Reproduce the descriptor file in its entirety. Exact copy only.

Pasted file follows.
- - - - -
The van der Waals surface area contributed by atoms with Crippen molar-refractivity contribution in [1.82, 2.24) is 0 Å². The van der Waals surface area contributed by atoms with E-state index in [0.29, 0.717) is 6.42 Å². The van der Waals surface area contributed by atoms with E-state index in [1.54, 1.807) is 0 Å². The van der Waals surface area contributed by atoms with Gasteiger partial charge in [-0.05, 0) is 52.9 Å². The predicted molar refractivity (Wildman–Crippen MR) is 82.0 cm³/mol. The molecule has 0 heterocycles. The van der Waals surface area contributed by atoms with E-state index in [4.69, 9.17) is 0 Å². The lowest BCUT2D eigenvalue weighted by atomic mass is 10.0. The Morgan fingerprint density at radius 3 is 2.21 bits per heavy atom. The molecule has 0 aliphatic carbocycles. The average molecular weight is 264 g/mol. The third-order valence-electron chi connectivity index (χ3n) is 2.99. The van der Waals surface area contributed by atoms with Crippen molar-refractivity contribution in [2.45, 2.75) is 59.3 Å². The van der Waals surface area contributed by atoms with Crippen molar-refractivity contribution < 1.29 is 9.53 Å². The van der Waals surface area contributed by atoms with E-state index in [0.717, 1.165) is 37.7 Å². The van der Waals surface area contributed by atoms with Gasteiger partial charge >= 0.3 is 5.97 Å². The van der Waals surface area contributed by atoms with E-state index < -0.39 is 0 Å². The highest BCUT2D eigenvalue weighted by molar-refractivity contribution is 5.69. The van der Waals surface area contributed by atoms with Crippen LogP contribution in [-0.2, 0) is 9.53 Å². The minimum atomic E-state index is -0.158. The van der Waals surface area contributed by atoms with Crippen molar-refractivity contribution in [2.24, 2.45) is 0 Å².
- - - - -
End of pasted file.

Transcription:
The van der Waals surface area contributed by atoms with Crippen molar-refractivity contribution in [1.82, 2.24) is 0 Å². The van der Waals surface area contributed by atoms with E-state index in [0.29, 0.717) is 6.42 Å². The van der Waals surface area contributed by atoms with E-state index in [1.54, 1.807) is 0 Å². The van der Waals surface area contributed by atoms with Gasteiger partial charge in [-0.05, 0) is 52.9 Å². The predicted molar refractivity (Wildman–Crippen MR) is 82.0 cm³/mol. The molecule has 0 heterocycles. The van der Waals surface area contributed by atoms with E-state index in [4.69, 9.17) is 0 Å². The lowest BCUT2D eigenvalue weighted by atomic mass is 10.0. The Morgan fingerprint density at radius 3 is 2.21 bits per heavy atom. The molecule has 0 aliphatic carbocycles. The average molecular weight is 264 g/mol. The third-order valence-electron chi connectivity index (χ3n) is 2.99. The van der Waals surface area contributed by atoms with Crippen molar-refractivity contribution in [2.45, 2.75) is 59.3 Å². The van der Waals surface area contributed by atoms with Crippen molar-refractivity contribution < 1.29 is 9.53 Å². The van der Waals surface area contributed by atoms with E-state index in [0.717, 1.165) is 37.7 Å². The van der Waals surface area contributed by atoms with Gasteiger partial charge >= 0.3 is 5.97 Å². The van der Waals surface area contributed by atoms with E-state index < -0.39 is 0 Å². The highest BCUT2D eigenvalue weighted by molar-refractivity contribution is 5.69. The van der Waals surface area contributed by atoms with Crippen LogP contribution in [-0.2, 0) is 9.53 Å². The minimum atomic E-state index is -0.158. The van der Waals surface area contributed by atoms with Crippen molar-refractivity contribution in [2.24, 2.45) is 0 Å².